“Well if you look at the media nowadays everyone wants the black girl look.” Said George.
“In every race everyone wants the black girl look. If you look at gays and other girls that want to be ethnic and how they act, they pick off of who’s speech patterns…black women. Black women are talked down the most out of all races, yet they’re the most heavily imitated. Even by black men for profit. All you have to do is look at social media,” He adds.
Not only does society treat these stereotypes like they’re the latest fashion, but they also do a complete 180 and treat them badly in the workplace.
For Shannon Eaves, an African American Studies professor at the College of Charleston, she understands the things she says can be used as a representation for the entire black community.
“As a black woman in a majority white workplace, I am acutely aware that I might be one of the few black people with whom my colleagues or students interact on a regular basis," Eaves says. "It is possible that the things I say and do may be attributed to black people as a whole.”
How society treats stereotypes in the workplace, was how Samuels learned why her mom gave her a white sounding name.
“But now that I’m older I get it now. Because people will for real be denied jobs because their name sounds black."- Kaitlin Samuels
As for Mrs. Owens, she noticed when she applied for jobs, when she comes in they are shocked to find she isn’t white. “When I apply for jobs, my name isn’t ethnic and I sound white therefore when someone meets me face to face… they are shocked.”
Because of these stereotypes, black women have to work harder to get the same results.
“We have to work twice as hard on the same playing field." - Candace Owens
In fact, black women earn 63 cents for every dollar earned by white, non-Hispanic men, while white women earn 78.7 cents, according to the U.S Department of Labor.
Black women not only have to work twice as hard, but they have to endure the terrible treatment from most of society.
“Stereotypes of black women have evolved over time. Today, many black women, especially in the workplace, are characterized as being angry or uncooperative, especially when they question or challenge authority or point out injustices," Eaves said.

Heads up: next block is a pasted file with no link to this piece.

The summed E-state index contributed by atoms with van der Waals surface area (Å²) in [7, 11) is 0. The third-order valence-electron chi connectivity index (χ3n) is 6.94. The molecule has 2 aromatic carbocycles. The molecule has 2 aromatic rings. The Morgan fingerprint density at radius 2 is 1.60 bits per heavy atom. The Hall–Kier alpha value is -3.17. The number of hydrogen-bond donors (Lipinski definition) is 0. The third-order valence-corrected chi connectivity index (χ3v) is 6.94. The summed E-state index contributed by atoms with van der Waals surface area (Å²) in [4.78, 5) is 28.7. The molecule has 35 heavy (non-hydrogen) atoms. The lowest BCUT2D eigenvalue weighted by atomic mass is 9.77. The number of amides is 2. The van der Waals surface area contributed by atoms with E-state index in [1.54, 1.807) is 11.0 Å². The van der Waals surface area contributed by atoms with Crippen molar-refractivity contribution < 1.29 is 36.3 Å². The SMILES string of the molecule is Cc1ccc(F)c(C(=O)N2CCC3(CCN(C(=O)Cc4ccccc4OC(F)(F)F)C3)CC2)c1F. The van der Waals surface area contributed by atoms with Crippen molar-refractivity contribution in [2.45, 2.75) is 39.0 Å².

The professor notes she is very conscious of the "angry Black woman" stereotype.
"And it does have an influence on my interactions with others. I do not hesitate to point out injustices in the workplace or in my personal life, but I am aware that people may characterize me as an ‘angry black woman’ when I do." - Shannon Eaves
Whenever black women stand up for themselves from receiving any mistreatment, they get called angry. Whenever we speak out against any injustice they get called angry.
For example, During the US Open final in 2018, she received a code violation because they thought she was being coached, she then received both a penalty point and game penalty for breaking her racquet and calling the umpire a thief. On top of all that she still had to pay a $17,000 fine.
Williams tried to defend herself and acted as anyone would during a final tennis match, yet she was punished harshly, which could’ve lost her the match. Memes and comic strips went viral; the comic strips depicted her as very masculine with her screaming. One meme said “She puts the man into woman.”
All this negative treatment due to a natural reaction to receiving a coaching penalty, which also can affect her integrity in the eyes of many. But because she is a woman, a black woman, the world made fun of her and was treated as a stereotype.
Mental health impact on Black women
Mental health effects are another side effect of these stereotypes.
Having to deal with racism stemming from being stereotyped can affect them mentally. Having to constantly code switch can eventually affect your mindset. Having to constantly be something and someone you are not can have many mental effects.
The American Psychology Association mentioned “A wealth of psychological research shows that discrimination can exacerbate stress. Moreover, discrimination-related stress is linked to mental health issues, such as anxiety and depression, even in children.”
Some of these mental effects come into play at such a young age due to the oversexualization and the adultification of black girls. Young black girls are often seen as “too grown” and therefore are left unprotected. Because of that, young black girls are taught how to act around white people, and how to not be a stereotype.